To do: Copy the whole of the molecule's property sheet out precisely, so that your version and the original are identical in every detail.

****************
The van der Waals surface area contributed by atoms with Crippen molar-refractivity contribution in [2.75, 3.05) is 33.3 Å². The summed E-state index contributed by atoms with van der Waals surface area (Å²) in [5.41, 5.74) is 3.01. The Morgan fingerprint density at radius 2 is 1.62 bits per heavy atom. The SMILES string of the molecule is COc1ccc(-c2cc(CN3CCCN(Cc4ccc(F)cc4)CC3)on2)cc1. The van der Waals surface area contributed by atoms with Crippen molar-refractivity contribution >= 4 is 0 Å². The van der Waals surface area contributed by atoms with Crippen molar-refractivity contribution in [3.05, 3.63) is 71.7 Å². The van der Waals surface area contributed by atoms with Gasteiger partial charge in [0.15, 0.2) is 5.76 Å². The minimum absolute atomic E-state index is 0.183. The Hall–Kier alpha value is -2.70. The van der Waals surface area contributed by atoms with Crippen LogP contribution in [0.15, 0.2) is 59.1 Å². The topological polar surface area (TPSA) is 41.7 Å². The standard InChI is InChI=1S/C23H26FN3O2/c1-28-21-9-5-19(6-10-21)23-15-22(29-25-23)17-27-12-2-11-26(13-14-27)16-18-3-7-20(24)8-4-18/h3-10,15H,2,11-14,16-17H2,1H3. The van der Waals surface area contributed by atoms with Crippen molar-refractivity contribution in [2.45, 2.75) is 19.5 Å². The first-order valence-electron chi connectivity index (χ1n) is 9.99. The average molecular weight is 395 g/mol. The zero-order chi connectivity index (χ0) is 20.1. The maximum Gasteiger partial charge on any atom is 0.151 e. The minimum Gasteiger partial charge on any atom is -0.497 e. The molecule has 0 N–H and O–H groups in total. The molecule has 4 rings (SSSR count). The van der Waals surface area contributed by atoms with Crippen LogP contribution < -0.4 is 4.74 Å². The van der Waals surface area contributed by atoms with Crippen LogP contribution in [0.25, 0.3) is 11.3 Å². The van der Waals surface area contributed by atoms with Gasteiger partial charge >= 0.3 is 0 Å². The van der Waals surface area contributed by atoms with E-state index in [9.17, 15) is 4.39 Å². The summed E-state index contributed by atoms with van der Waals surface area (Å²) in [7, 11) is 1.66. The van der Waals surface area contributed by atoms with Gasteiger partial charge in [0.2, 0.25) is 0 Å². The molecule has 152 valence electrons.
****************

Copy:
The van der Waals surface area contributed by atoms with Crippen molar-refractivity contribution in [2.75, 3.05) is 33.3 Å². The summed E-state index contributed by atoms with van der Waals surface area (Å²) in [5.41, 5.74) is 3.01. The Morgan fingerprint density at radius 2 is 1.62 bits per heavy atom. The SMILES string of the molecule is COc1ccc(-c2cc(CN3CCCN(Cc4ccc(F)cc4)CC3)on2)cc1. The van der Waals surface area contributed by atoms with Crippen molar-refractivity contribution >= 4 is 0 Å². The van der Waals surface area contributed by atoms with Crippen molar-refractivity contribution in [3.05, 3.63) is 71.7 Å². The van der Waals surface area contributed by atoms with Gasteiger partial charge in [0.15, 0.2) is 5.76 Å². The minimum absolute atomic E-state index is 0.183. The Hall–Kier alpha value is -2.70. The van der Waals surface area contributed by atoms with Crippen LogP contribution in [0.15, 0.2) is 59.1 Å². The topological polar surface area (TPSA) is 41.7 Å². The standard InChI is InChI=1S/C23H26FN3O2/c1-28-21-9-5-19(6-10-21)23-15-22(29-25-23)17-27-12-2-11-26(13-14-27)16-18-3-7-20(24)8-4-18/h3-10,15H,2,11-14,16-17H2,1H3. The van der Waals surface area contributed by atoms with Crippen molar-refractivity contribution in [2.45, 2.75) is 19.5 Å². The first-order valence-electron chi connectivity index (χ1n) is 9.99. The average molecular weight is 395 g/mol. The zero-order chi connectivity index (χ0) is 20.1. The maximum Gasteiger partial charge on any atom is 0.151 e. The minimum Gasteiger partial charge on any atom is -0.497 e. The molecule has 0 N–H and O–H groups in total. The molecule has 4 rings (SSSR count). The van der Waals surface area contributed by atoms with Crippen LogP contribution < -0.4 is 4.74 Å². The van der Waals surface area contributed by atoms with Crippen LogP contribution in [0.25, 0.3) is 11.3 Å². The van der Waals surface area contributed by atoms with Gasteiger partial charge >= 0.3 is 0 Å². The van der Waals surface area contributed by atoms with E-state index in [9.17, 15) is 4.39 Å². The summed E-state index contributed by atoms with van der Waals surface area (Å²) in [7, 11) is 1.66. The van der Waals surface area contributed by atoms with Gasteiger partial charge in [0.2, 0.25) is 0 Å². The molecule has 152 valence electrons.